A Few Reasons Why LEDs are a Better Choice Than CFL Lights
We can all agree with this fact:
At some point in your life, you will be faced with the decision to find the best lighting fixtures for your home, offices, outdoors, and institutions.
And during that time a lot of questions will arise.
- How much will it cost to buy and maintain the new light fixture(s)?
- How efficient is the lighting technology?
- Are there any health risks you should be worried about?
- Will the light fixture provide adequate lighting?
- What about maintenance and durability?
- Will you get enough value from your purchase?
- And if you are switching from one lighting technology to another; how much will it cost to upgrade?
Let’s face it:
The list of questions you are bound to ask yourself is endless.
However, if you are here, you are in luck.
In this post, well focus more on everything you need to know about CFL vs LED Lights.
Therefore, sit back, relax, and enjoy your reading…
Chapter 1: What Does CFL Bulb Mean?
If you’ve been reading our posts on LEDs, then you probably have a good idea of what these fixtures are and how beneficial it is to use them.
Have you ever wondered what a CFL light fixture means?
If so, here a brief explanation plus history about this fixture…
CFL is an abbreviation of the words Compact Fluorescent Lamps – or as most people call it Energy-Saving Light; it was first developed during the 1930s but started to gain popularity and wide-spread adoption from the 1980s to the early 2000s.
They are made using fluorescent light technology and designed to fit into incandescent bulb fixtures.
The reason why it was dubbed the Energy-Saver bulb was because it was meant to replace inefficient, low-performance, and flimsy Incandescent Lights.
Back then, CFLs were the best lighting option offering more efficiency, light, and lower operational costs.
The outlook and future of CFLs took a turn when LED lights hit the market and were found to be better, more efficient, and safer.
And that led to a decline in CFL production and sales.
Nowadays, there are still people who use CFLs, but a large number of them are considering (or are in the process of) switching to LEDs.
Anyway, back to the main question here – CFL bulbs vs LED: which one is the best?
Read on to find out…
Chapter 2: Is a CFL Bulb the Same As an LED?
A lot of people have been asking this question.
And the truth is:
If you compare LEDs and CFLs to other lighting technologies, a lot of similarities will pop up.
- Both LEDs and CFLs are efficient lighting systems.
- Both last longer than other lighting technologies.
- And both are brighter but use less power.
Comparing LEDs against CFLs gives you a more detailed overview of how different these two lighting technologies are.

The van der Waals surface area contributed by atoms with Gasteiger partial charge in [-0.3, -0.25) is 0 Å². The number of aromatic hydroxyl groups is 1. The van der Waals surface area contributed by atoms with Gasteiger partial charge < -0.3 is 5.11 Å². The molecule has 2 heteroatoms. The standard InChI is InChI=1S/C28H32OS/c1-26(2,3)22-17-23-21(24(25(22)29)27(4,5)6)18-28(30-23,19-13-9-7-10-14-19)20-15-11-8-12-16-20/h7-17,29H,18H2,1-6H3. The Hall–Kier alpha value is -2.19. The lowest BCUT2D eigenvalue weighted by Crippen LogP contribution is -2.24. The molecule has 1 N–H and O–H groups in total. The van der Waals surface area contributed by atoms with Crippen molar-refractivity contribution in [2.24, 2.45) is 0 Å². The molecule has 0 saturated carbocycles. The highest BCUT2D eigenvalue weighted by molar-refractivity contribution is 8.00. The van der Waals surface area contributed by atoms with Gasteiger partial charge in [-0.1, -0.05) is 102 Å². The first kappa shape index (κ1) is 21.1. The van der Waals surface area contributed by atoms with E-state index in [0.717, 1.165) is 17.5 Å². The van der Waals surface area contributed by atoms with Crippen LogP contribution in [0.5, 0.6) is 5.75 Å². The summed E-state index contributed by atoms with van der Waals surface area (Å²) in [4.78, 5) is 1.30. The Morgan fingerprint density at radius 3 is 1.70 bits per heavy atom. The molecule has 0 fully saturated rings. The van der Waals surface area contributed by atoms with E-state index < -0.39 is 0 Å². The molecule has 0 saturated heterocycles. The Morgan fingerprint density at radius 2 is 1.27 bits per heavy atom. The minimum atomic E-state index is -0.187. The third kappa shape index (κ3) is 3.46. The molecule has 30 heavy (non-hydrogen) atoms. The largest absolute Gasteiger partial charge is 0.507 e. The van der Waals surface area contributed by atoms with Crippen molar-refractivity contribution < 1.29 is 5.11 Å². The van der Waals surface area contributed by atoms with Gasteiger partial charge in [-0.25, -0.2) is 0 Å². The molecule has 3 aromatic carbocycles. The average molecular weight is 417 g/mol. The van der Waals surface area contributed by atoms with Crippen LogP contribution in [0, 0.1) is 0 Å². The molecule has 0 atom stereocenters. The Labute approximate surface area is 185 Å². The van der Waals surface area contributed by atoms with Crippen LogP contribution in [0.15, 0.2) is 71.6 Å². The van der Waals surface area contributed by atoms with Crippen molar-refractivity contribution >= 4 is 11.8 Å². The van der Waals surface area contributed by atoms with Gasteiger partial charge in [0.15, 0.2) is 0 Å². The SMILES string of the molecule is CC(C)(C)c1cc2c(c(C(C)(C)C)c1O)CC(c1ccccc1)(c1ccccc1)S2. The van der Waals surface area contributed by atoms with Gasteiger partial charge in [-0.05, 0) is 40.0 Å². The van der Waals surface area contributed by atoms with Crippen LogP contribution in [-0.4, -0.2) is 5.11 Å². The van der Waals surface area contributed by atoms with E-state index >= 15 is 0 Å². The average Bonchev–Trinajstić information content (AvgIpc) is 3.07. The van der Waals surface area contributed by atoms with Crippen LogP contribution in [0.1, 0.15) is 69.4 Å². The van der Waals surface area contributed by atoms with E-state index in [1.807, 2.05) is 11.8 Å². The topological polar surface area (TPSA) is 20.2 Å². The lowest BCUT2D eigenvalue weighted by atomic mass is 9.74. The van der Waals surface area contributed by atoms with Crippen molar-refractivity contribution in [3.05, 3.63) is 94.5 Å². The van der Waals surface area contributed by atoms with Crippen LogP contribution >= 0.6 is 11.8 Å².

Long story short: LEDs are better than CFLs in all aspects.
But we’ll get into that shortly.
For now, let’s look at the safety of CFLs.
Chapter 3: Are CFL Light Bulbs Dangerous?
We all know that:
Safety is always a major concern when it comes to adopting lighting technologies.
When it comes to CFLs, there are several safety concerns that often come into play.
The Health Risks Posed by Mercury in CFLs
Yes, Compact Fluorescent Lamps contain Mercury.
Basically, these fixtures generate light by passing an electric current through Mercury.
When a CFL bulb is broken, it releases some of this toxic metal into the air and environment.
A lot of research has been done to find a much safer replacement for mercury in CFLs, but no other heavy metal has proven to be as effective as mercury is.
A standard CFL bulb contains at up to 4 milligrams of mercury. But there are some manufacturers who’ve lowered that amount to 1.4 milligrams.
So, why does the mercury in CFLs make these lighting fixtures dangerous?
- For one, this heavy metal is very poisonous.
- It can affect the development of children in utero and early life.
- When inhaled, it can disrupt your nervous, digestive, and immune systems.
And that’s just the effect of mercury exposure to human health. If you take a look at its effects on the environment, you’ll find that:
- Mercury accumulation leads to the formation of toxins like Methylmercury which greatly affects our Central Nervous Systems.
- This heavy metal also affects ecosystems and can lead to imbalances and collapsing of vital food webs.
But hey, don’t fret.
However, constant exposure might have an effect on your health and the environment around you.
To be safe, carefully dispose of broken down CFLs or switch to LED lights that are much safer and more eco-friendly.
Well, what else should you be worried about when using CFLs?
Ultra-Violet Radiation from CFL Lights
Compact Fluorescent Lights also expose you to UV radiation.
Well, the UV rays are generated when mercury collides with an electric current.
On the plus side:
The phosphorous layer (another toxic component of CFLs) helps to actively absorb UV radiation in these lighting fixtures.
However, if there’s a crack in the phosphorous layer, some UV radiation can slip through causing exposure.
Short-term exposure to UV rays from CFLs may not be that harmful, however, if you are exposed to them more frequently, there are a few health problems you may start to exhibit.
With all that in mind, are CFL light Bulbs Dangerous?
Yes, but only in a small way if they are not used extensively and disposed of correctly.